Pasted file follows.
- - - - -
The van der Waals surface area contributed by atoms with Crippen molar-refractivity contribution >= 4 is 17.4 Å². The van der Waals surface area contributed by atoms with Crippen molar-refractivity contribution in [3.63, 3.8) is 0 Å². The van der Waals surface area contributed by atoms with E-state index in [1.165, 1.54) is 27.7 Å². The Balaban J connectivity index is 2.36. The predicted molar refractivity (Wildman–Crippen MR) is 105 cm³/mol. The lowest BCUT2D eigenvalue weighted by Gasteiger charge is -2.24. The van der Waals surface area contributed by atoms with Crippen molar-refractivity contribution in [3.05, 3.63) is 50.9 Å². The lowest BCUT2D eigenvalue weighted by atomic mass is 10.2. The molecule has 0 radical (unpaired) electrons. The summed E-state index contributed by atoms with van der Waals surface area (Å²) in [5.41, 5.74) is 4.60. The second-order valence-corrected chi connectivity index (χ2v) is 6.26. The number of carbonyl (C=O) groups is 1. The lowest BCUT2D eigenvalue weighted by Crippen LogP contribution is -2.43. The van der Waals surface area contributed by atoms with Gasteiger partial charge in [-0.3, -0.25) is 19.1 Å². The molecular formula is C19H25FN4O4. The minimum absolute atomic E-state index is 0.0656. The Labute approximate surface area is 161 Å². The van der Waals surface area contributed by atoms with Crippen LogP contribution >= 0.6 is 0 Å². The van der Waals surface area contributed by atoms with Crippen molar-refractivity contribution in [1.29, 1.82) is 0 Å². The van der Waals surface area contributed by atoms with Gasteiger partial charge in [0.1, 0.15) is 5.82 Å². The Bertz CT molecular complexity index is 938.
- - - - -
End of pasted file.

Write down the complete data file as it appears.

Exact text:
The van der Waals surface area contributed by atoms with Crippen molar-refractivity contribution >= 4 is 17.4 Å². The van der Waals surface area contributed by atoms with Crippen molar-refractivity contribution in [3.63, 3.8) is 0 Å². The van der Waals surface area contributed by atoms with E-state index in [1.165, 1.54) is 27.7 Å². The Balaban J connectivity index is 2.36. The predicted molar refractivity (Wildman–Crippen MR) is 105 cm³/mol. The lowest BCUT2D eigenvalue weighted by Gasteiger charge is -2.24. The van der Waals surface area contributed by atoms with Crippen molar-refractivity contribution in [3.05, 3.63) is 50.9 Å². The lowest BCUT2D eigenvalue weighted by atomic mass is 10.2. The molecule has 0 radical (unpaired) electrons. The summed E-state index contributed by atoms with van der Waals surface area (Å²) in [5.41, 5.74) is 4.60. The second-order valence-corrected chi connectivity index (χ2v) is 6.26. The number of carbonyl (C=O) groups is 1. The lowest BCUT2D eigenvalue weighted by Crippen LogP contribution is -2.43. The van der Waals surface area contributed by atoms with Gasteiger partial charge in [-0.3, -0.25) is 19.1 Å². The molecular formula is C19H25FN4O4. The minimum absolute atomic E-state index is 0.0656. The Labute approximate surface area is 161 Å². The van der Waals surface area contributed by atoms with Crippen LogP contribution >= 0.6 is 0 Å². The van der Waals surface area contributed by atoms with Crippen molar-refractivity contribution in [1.29, 1.82) is 0 Å². The van der Waals surface area contributed by atoms with Gasteiger partial charge in [0.1, 0.15) is 5.82 Å². The Bertz CT molecular complexity index is 938.